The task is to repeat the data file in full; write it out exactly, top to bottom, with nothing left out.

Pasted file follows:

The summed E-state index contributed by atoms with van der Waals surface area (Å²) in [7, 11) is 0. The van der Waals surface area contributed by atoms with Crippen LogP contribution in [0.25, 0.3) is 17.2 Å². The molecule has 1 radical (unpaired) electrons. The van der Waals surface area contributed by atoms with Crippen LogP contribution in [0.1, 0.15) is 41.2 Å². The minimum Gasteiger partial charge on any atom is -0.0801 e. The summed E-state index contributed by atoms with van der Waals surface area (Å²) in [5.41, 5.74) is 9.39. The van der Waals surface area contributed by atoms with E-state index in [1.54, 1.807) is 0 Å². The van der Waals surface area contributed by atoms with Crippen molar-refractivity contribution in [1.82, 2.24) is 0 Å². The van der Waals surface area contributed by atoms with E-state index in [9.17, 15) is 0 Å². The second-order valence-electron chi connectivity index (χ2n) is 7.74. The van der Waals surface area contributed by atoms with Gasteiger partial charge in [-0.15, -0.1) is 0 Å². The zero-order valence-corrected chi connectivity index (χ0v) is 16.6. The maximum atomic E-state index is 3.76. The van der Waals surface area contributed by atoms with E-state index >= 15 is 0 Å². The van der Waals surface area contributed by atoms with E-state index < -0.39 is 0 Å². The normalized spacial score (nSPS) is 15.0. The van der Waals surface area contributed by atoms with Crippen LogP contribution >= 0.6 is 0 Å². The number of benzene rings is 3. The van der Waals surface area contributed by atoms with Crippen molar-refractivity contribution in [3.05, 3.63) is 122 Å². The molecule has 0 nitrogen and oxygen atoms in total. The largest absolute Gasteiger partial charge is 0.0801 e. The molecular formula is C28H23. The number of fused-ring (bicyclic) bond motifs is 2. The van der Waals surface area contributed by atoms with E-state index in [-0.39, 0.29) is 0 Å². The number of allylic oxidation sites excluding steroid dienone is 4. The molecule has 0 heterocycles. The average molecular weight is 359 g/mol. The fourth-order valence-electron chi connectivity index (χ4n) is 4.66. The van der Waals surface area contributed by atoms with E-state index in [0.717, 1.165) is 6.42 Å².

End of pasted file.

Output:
The summed E-state index contributed by atoms with van der Waals surface area (Å²) in [7, 11) is 0. The van der Waals surface area contributed by atoms with Crippen LogP contribution in [0.25, 0.3) is 17.2 Å². The molecule has 1 radical (unpaired) electrons. The van der Waals surface area contributed by atoms with Crippen LogP contribution in [0.1, 0.15) is 41.2 Å². The minimum Gasteiger partial charge on any atom is -0.0801 e. The summed E-state index contributed by atoms with van der Waals surface area (Å²) in [5.41, 5.74) is 9.39. The van der Waals surface area contributed by atoms with E-state index in [1.54, 1.807) is 0 Å². The van der Waals surface area contributed by atoms with Crippen molar-refractivity contribution in [1.82, 2.24) is 0 Å². The van der Waals surface area contributed by atoms with E-state index in [9.17, 15) is 0 Å². The second-order valence-electron chi connectivity index (χ2n) is 7.74. The van der Waals surface area contributed by atoms with Gasteiger partial charge in [-0.15, -0.1) is 0 Å². The zero-order valence-corrected chi connectivity index (χ0v) is 16.6. The maximum atomic E-state index is 3.76. The van der Waals surface area contributed by atoms with E-state index >= 15 is 0 Å². The van der Waals surface area contributed by atoms with E-state index < -0.39 is 0 Å². The normalized spacial score (nSPS) is 15.0. The van der Waals surface area contributed by atoms with Crippen LogP contribution >= 0.6 is 0 Å². The number of benzene rings is 3. The van der Waals surface area contributed by atoms with Crippen molar-refractivity contribution in [3.05, 3.63) is 122 Å². The molecule has 0 nitrogen and oxygen atoms in total. The largest absolute Gasteiger partial charge is 0.0801 e. The molecular formula is C28H23. The number of fused-ring (bicyclic) bond motifs is 2. The van der Waals surface area contributed by atoms with E-state index in [-0.39, 0.29) is 0 Å². The number of allylic oxidation sites excluding steroid dienone is 4. The molecule has 0 heterocycles. The average molecular weight is 359 g/mol. The fourth-order valence-electron chi connectivity index (χ4n) is 4.66. The van der Waals surface area contributed by atoms with E-state index in [0.717, 1.165) is 6.42 Å².